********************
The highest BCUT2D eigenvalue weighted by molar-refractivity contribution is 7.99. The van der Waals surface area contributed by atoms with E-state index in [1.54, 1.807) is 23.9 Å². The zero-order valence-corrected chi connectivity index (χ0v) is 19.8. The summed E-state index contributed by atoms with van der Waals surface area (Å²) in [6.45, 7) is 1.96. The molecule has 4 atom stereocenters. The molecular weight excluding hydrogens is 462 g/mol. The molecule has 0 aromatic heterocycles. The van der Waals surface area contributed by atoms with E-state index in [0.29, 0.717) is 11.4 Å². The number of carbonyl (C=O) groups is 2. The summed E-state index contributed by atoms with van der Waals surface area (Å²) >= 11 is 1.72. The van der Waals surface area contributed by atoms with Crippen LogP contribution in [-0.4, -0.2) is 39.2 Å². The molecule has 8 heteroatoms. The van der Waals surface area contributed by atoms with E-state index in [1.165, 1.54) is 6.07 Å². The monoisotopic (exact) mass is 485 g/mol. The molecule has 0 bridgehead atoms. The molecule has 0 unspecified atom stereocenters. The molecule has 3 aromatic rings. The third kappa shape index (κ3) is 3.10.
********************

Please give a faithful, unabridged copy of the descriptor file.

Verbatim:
The highest BCUT2D eigenvalue weighted by molar-refractivity contribution is 7.99. The van der Waals surface area contributed by atoms with E-state index in [1.54, 1.807) is 23.9 Å². The zero-order valence-corrected chi connectivity index (χ0v) is 19.8. The summed E-state index contributed by atoms with van der Waals surface area (Å²) in [6.45, 7) is 1.96. The molecule has 4 atom stereocenters. The molecular weight excluding hydrogens is 462 g/mol. The molecule has 0 aromatic heterocycles. The van der Waals surface area contributed by atoms with E-state index in [0.29, 0.717) is 11.4 Å². The number of carbonyl (C=O) groups is 2. The summed E-state index contributed by atoms with van der Waals surface area (Å²) >= 11 is 1.72. The van der Waals surface area contributed by atoms with Crippen LogP contribution in [-0.4, -0.2) is 39.2 Å². The molecule has 8 heteroatoms. The van der Waals surface area contributed by atoms with E-state index in [1.165, 1.54) is 6.07 Å². The monoisotopic (exact) mass is 485 g/mol. The molecule has 0 bridgehead atoms. The molecule has 0 unspecified atom stereocenters. The molecule has 3 aromatic rings. The third kappa shape index (κ3) is 3.10.